4. Security and backups

I'm a bit paranoid when it comes to cybersecurity for my business. This is one of the reasons I love Kinsta: they offer great security, and if your site gets hacked while hosting with them, they'll fix it for free. This alone can save you some serious cash and a huge headache. (Note: Rocket.net also offers free hack and malware removal.)

Both Rocket.net and Kinsta use Cloudflare Enterprise wireless application firewall (WAF) to filter, monitor, and block traffic to and from your website. By inspecting this traffic, attacks like SQL injections, cross-site scripting (CSS), and file inclusion can be mitigated. Closte uses open source and commercial solutions to secure your site, which includes WAF tuned for WordPress, real-time malware detection, DDoS protection, and more.

That means with any of these hosts, there's no need to install additional security plugins.

One other note: most managed web hosts, including the ones mentioned above, will perform automatic daily backups of your website, but make sure you check on that. You don't want to wait until something bad happens to start thinking about how you're going to recover your data in the worst-case scenario. 

5. Plugin compatibility

Since managed hosts aim to offer the fastest and most secure WordPress hosting environment for websites, some of them have a list of plugins that aren't allowed on their servers (usually because they can cause security or performance issues). For example, some hosts have their own caching setup, so they don't allow other popular caching plugins like FlyingPress

To find a list of disallowed plugins, you can do a quick Google search for "[host name] banned plugins" or "[host name] disallowed plugins." Be sure the plugins you want to use are compatible with the web host you choose, but do keep in mind that since some managed hosts handle things like security and backups, you might not need those plugins to begin with.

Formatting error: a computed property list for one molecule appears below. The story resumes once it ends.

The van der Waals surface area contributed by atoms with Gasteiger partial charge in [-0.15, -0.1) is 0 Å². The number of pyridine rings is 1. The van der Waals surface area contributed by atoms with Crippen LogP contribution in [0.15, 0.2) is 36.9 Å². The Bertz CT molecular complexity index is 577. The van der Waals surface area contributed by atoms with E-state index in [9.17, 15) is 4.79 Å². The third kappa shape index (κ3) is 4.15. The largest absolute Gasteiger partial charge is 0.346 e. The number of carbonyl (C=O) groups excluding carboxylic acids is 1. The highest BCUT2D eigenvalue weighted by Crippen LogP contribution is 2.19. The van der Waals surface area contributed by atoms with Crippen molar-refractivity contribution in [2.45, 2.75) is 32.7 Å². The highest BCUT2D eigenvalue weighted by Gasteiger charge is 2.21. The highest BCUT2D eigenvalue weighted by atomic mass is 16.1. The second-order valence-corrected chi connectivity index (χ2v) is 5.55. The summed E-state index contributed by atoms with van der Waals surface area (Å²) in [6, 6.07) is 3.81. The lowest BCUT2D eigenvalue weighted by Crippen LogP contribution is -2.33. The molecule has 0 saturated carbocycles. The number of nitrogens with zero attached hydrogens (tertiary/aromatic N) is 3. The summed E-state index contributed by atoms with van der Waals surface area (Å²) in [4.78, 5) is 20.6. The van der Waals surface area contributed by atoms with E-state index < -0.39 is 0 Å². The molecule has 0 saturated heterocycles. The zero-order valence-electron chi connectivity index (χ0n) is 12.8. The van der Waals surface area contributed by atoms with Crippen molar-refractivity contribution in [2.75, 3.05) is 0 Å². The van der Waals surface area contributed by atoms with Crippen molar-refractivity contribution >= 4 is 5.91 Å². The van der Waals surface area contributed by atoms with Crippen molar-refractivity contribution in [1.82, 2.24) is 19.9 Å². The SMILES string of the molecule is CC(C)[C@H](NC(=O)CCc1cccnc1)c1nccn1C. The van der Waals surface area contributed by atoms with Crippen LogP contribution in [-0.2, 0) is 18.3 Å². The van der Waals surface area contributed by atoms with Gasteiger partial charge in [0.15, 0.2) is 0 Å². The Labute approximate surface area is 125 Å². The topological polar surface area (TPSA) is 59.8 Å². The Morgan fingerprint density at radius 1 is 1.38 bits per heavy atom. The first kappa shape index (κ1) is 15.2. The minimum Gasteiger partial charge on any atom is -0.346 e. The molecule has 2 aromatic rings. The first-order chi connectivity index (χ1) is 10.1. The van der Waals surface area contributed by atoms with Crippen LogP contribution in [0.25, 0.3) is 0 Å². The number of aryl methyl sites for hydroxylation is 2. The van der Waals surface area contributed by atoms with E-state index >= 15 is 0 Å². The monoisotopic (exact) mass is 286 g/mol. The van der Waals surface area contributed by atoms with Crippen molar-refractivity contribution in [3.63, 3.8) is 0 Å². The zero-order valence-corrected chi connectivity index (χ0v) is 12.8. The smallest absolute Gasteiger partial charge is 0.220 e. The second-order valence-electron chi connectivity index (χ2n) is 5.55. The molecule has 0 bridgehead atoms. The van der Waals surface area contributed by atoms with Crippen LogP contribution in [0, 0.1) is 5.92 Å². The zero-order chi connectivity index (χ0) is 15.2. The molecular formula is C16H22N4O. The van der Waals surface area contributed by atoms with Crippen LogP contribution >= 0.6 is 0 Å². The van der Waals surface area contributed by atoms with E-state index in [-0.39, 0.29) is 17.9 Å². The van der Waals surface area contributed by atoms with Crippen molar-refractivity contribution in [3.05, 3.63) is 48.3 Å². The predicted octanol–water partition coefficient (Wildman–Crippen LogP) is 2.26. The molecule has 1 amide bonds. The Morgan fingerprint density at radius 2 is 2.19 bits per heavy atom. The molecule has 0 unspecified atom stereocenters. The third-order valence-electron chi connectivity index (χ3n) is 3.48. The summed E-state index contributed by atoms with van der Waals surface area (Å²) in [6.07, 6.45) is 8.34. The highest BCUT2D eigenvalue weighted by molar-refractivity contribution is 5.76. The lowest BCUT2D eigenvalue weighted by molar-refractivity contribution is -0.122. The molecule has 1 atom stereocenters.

6. Customer support

Website bugs or downtime can be devastating and cost you serious money. You want things up and running again as quickly as possible, which means you need reliable customer support for your web host.

The best support I've encountered has been with Kinsta—although Rocket.net isn't far behind. If you're considering going with a shared host, NameHero's customer support has also been great. While Closte is excellent at providing top-notch speed and security, their support isn't super highly regarded.

To figure out if your web host will have good customer support, check out customer reviews and do a Google search for complaints, but most of all, just try it yourself. Use their live chat, send them an email, whatever—and see how (or if…) they respond.

There are some big names in WordPress hosting options: Bluehost, SiteGround, DreamHost, the list goes on. And if you really don't want to do your own research, you can absolutely go with one that's suggested on a "best of" list. But if you're looking to really get the best host for your business, do your own research and testing to be sure it's the right fit.